It is incredible that I can manage to write anything at the moment. The reason for my distraction is that seed from the Hardy Plant Society has arrived and I am very excited. Possibly unnaturally so. More of that tomorrow, today I must try to stay focused because it is of course Six on Saturday. I missed last week and I am afraid I will be named and shamed or even worse, no one notices, if I don’t contribute. For those of you who wish to join this not-so-secret sect pop over to the blog of our guru The Propagator and you will find out all about it. Don’t send him any money though, he has all mine already.
Firstly we have some hydrangea flowers, well the battered husks anyway. There are a few remnants left and I have begun thinking about pruning them. Don’t cry out in fear my friends, the “thinking” is only stage one, the “actually doing” could be a few weeks down the line, by then hopefully the cold winds will have abated and the buds will be safe.
Next is a crocosmia shoot. Anyone who has been listening will know that I am often cursing this sneaky cormous individual. Many hours have been spent digging up montbretia, only for them to return the next year, if not sooner. This one is however a little different. It is Crocosmia ‘Coleton Fishacre’, syn. C. ‘Gerbe d’Or’, a wonderful (and well behaved) creature. Rich olive green leaves set off the warmest of apricot flowers perfectly. A gift from the lovely Hero, I am very happy to grow it again.
Number three is a new garden resident, he is standing guard at the base of a Japanese acer, hopefully scaring away predators.
Now onto Rosmarinus officinalis, just a bog standard Rosemary. But it is very special to us. Our beautiful Charlie cat, who features in the header of this blog, is buried beneath it. She loved to sit underneath the large, gnarled and woody, specimen we have in the garden. I often wondered if the fragrant oils soothed her as she slept, as now her place is taken by other visiting felines. Charlie was left behind when our neighbours moved house and we took her in. Before coming to us she lived outside for years, ever since they bored of her and got a puppy instead and the two could not live in tandem. I like to think her final years with us were happy. She soon became accustomed to laps and fires and cuddles and sofas. Bless her.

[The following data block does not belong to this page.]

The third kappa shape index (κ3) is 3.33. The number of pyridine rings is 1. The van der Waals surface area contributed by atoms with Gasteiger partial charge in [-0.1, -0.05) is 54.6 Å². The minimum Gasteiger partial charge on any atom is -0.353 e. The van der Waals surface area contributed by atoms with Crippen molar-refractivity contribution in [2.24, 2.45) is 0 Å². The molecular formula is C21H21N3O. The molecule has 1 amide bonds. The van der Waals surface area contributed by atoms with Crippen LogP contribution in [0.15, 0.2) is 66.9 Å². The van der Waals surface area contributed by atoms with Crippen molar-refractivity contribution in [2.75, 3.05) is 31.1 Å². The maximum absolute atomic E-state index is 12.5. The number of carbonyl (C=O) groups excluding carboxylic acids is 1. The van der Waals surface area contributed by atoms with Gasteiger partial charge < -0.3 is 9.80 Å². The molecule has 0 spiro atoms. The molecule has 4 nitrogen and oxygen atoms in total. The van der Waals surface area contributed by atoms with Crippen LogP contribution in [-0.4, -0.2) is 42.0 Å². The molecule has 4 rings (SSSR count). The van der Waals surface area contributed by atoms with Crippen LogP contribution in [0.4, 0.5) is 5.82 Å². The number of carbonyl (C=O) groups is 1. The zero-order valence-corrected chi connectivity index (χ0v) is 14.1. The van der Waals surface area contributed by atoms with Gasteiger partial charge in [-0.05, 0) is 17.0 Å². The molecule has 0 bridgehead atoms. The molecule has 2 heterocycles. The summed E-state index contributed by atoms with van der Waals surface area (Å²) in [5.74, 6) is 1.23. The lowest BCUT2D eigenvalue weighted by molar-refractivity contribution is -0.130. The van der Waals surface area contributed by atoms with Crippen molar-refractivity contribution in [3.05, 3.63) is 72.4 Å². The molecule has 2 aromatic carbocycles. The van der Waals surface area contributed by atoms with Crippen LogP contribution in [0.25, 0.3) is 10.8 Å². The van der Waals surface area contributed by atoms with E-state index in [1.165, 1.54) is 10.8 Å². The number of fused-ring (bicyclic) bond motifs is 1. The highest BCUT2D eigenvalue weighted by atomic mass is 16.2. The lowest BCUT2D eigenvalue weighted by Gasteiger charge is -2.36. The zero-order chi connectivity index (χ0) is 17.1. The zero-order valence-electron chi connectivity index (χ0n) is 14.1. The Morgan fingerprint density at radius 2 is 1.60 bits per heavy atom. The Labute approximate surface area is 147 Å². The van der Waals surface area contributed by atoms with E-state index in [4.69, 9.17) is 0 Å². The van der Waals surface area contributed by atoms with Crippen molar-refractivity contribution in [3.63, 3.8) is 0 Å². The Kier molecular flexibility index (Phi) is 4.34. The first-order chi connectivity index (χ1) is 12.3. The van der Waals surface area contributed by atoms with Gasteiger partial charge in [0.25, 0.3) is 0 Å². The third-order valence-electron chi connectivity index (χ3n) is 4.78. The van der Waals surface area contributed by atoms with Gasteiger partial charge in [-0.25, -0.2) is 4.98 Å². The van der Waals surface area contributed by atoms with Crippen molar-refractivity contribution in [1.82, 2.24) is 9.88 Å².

Outside the back door I have a huddle of plants, that in a perfect world would be in a greenhouse, but as we all know it is far from that. So I have herded them together for warmth. One of these is Pelargonium cordifolium var. rubrocinctum (apologies). It is statuesque, standing proudly in spite of its circumstances, and so far has not faltered in the winter weather.
Finally a horseshoe. We bought this, and a couple of others, from a cardboard box of assorted sizes at National Trust property Arlington Court. Here they have an amazing carriage collection and some magnificent horses to pull them. Some say the shoes should be displayed prongs up in order to catch the luck, some say the prongs should be pointing downward to stop luck escaping. Who knows? Perhaps I will try turning them around and wait for the lottery win. Or perhaps this life I have is considered lucky enough to be counted as lucky and I will be doomed if I move them. I think I will leave well alone.
That, is that, my Six on Saturday. Thanks Mr P. Hopefully, if the horseshoes allow, I will be back same time next week. If not, the puzzle may well have been solved.